On November 2nd, I departed San Francisco Airport on route to Eugene, Oregon, to visit Vans and take the Synergy Fundamentals class. The overarching goal of the visit was make sure that this was the direction I wanted to go and that the building process would be something that I would enjoy. In addition, I hoped to learn more about the factory quick-build options, and to evaluate the RV-7 vs. RV-14.
Though most of the week was stormy in Oregon, the rain showers and wind stopped Friday afternoon just in time for the factory tour and demo fligh. I’m a native Oregonian, so I appreciate when the weather cooperates with you plans in early November.
One thing I really appreciate about Vans is that the sales and marketing is very low-key. There is no sales pitch or pressure to buy. The team clearly knows that they have an incredible product and their customers do the selling. However, I couldn’t help but notice the subtle, but suggestive quote discretely affixed to on of the shelving units that in plain sight as you walk out onto the factory floor.
Our tour guide generously lead us through the entire factory floor from the storage and inventory of sheet metal components, CNC sheet-metal punches, metal bending machines, and the storage of quick-build components. Seeing the factory in person, the support and meeting the employees gave me a lot of comfort in taking on this project. As a first-time aircraft builder, it’s intimidating when you look at the project as a whole. But, when you see the quality of the Vans operation it helps put into perspective that over 10,000 of these kits have been assembled into flying machines by mere mortals like myself. Also, they’re able to provide technical support in my time-zone including shipping new parts that I screw-up or talking on the phone. Having someone nearby that designed the kit is a major factor in my decision to go with Vans.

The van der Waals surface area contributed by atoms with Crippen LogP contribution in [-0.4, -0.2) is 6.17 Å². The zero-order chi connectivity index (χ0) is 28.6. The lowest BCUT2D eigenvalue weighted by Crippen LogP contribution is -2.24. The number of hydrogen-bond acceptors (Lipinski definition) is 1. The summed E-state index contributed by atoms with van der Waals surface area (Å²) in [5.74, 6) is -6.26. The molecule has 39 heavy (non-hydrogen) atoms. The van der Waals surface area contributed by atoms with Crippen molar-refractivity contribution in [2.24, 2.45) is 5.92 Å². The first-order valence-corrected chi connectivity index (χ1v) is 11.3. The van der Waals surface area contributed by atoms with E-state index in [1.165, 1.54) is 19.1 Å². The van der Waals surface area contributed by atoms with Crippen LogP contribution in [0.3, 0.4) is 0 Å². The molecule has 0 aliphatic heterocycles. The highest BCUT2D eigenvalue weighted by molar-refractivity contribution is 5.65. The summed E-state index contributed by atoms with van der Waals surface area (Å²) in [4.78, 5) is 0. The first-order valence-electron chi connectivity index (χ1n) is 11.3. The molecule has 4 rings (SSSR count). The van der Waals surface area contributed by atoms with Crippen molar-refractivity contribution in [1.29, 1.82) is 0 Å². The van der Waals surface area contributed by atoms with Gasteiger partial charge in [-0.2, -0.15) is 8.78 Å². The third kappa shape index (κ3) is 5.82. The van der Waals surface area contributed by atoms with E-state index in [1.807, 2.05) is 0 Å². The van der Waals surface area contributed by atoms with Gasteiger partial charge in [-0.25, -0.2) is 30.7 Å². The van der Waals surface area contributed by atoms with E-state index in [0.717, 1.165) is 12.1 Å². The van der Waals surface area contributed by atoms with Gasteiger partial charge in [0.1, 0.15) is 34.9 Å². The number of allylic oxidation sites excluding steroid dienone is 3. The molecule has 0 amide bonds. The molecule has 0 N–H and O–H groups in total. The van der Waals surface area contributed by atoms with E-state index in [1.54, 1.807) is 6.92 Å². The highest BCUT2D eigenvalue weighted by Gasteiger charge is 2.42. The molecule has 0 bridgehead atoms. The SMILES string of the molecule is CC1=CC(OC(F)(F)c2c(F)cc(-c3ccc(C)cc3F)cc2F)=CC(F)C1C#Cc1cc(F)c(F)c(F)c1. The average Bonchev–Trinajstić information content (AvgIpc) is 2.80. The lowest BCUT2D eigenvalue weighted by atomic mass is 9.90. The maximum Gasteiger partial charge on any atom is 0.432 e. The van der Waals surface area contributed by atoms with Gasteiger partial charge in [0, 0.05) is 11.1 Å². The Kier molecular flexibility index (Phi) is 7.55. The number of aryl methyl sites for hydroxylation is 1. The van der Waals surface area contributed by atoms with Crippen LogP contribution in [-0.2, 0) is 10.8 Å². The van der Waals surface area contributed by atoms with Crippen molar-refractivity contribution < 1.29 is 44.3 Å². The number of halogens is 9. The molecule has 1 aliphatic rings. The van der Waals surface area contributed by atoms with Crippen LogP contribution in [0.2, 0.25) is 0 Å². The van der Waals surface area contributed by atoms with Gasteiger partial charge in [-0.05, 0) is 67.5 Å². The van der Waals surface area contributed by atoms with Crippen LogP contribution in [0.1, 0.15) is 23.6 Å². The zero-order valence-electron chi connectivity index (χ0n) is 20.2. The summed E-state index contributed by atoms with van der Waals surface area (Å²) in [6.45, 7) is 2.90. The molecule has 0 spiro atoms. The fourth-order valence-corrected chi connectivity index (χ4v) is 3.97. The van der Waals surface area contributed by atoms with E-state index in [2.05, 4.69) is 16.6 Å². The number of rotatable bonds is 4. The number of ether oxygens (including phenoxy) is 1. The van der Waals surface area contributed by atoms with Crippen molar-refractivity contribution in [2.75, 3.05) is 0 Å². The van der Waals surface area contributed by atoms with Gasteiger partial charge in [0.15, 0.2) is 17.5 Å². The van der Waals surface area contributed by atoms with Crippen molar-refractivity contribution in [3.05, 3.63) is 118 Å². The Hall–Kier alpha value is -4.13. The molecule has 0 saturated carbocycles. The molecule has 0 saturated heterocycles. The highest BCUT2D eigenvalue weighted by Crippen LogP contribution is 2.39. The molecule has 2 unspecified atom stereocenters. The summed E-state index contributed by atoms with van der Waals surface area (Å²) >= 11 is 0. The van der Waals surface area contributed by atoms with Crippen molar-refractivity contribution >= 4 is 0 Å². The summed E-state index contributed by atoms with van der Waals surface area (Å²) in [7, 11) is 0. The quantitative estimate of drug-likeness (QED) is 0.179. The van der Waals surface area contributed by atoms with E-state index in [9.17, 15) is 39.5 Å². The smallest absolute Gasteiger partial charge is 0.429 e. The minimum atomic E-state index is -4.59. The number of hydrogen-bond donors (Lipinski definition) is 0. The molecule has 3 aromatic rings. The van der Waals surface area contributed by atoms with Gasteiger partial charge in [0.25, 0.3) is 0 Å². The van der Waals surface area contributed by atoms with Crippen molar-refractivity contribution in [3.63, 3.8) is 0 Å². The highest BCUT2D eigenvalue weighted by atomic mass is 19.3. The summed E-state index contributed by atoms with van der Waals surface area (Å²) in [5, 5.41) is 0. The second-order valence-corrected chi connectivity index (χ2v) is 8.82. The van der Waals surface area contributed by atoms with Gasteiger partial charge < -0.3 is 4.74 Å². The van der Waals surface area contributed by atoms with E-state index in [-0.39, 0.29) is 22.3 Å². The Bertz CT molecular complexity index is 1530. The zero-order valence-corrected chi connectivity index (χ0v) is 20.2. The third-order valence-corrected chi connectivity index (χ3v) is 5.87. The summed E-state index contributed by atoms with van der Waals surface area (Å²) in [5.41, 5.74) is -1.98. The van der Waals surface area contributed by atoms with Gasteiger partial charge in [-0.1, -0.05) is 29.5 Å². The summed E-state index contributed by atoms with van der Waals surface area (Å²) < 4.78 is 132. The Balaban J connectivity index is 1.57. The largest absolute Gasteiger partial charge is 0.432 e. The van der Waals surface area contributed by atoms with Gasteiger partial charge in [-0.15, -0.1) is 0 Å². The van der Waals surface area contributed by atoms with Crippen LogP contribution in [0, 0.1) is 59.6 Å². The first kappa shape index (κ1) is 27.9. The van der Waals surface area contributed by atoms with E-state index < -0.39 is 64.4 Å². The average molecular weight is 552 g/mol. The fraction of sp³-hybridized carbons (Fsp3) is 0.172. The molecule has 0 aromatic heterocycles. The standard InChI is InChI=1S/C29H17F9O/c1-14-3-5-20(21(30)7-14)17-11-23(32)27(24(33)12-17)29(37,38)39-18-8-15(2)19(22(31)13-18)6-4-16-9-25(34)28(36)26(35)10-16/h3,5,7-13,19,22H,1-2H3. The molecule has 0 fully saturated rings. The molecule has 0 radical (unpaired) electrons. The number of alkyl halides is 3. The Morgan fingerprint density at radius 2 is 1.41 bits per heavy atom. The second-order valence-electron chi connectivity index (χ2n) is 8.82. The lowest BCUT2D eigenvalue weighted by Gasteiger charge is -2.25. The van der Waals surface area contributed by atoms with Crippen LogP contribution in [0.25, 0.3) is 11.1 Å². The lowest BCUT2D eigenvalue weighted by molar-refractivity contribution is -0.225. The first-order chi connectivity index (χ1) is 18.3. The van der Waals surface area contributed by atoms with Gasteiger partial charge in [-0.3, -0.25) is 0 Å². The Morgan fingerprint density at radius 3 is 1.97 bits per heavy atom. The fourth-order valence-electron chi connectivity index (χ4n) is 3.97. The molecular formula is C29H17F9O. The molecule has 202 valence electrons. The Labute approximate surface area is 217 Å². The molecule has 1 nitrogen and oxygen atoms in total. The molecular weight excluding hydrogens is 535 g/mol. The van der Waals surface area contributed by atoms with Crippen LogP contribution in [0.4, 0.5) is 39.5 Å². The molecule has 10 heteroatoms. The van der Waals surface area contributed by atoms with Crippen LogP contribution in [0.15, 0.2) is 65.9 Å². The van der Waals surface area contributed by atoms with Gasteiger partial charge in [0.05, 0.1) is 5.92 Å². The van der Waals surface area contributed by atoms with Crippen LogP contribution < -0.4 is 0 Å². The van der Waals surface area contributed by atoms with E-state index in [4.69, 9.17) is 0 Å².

After the tour we waited in the showroom hangar for the demo flight in 7RV. Climbing into the RV-7 is little like strapping the airplane on. Once you’re settled there is more than enough legroom and shoulder room, but it has the feeling of a sports car. Flying was a dream come true. The takeoff and climb performance even with two big boys in the seats was surprising. I won’t bore you with the details, but it felt comfortable, responsive and powerful.
I was hoping to be able to get a ride in the RV-14 but it was in repair. I was able to sit in the demo aircraft and try and compare. To be honest, my brain was probably a little too scattered to do an objective comparison between the two aircraft. Getting into the -14 seemed easier, but once I was sitting, it didn’t seem dramatically different. When I went back and compared the photos my dad took, you can clearly see the difference in the cockpit.
I am still leaning toward the RV-7, but I think I will think about the -14 a little more before I purchase the empenage. I heard many times that the plans and the kit are more advanced and should be easier to build. My rational brain thinks this and the more comfortable cockpit should make the -14 an easy choice. However, my emotional side is still in love with the agility and history of the -7. More on this later I think…
After the tour and flight, I reflected a little about what I learned from the visit. It was both exciting and a little daunting to imagine the process of assembling my own personal version. Needless to say, the tour and flight did little to change my mind about the company and its product.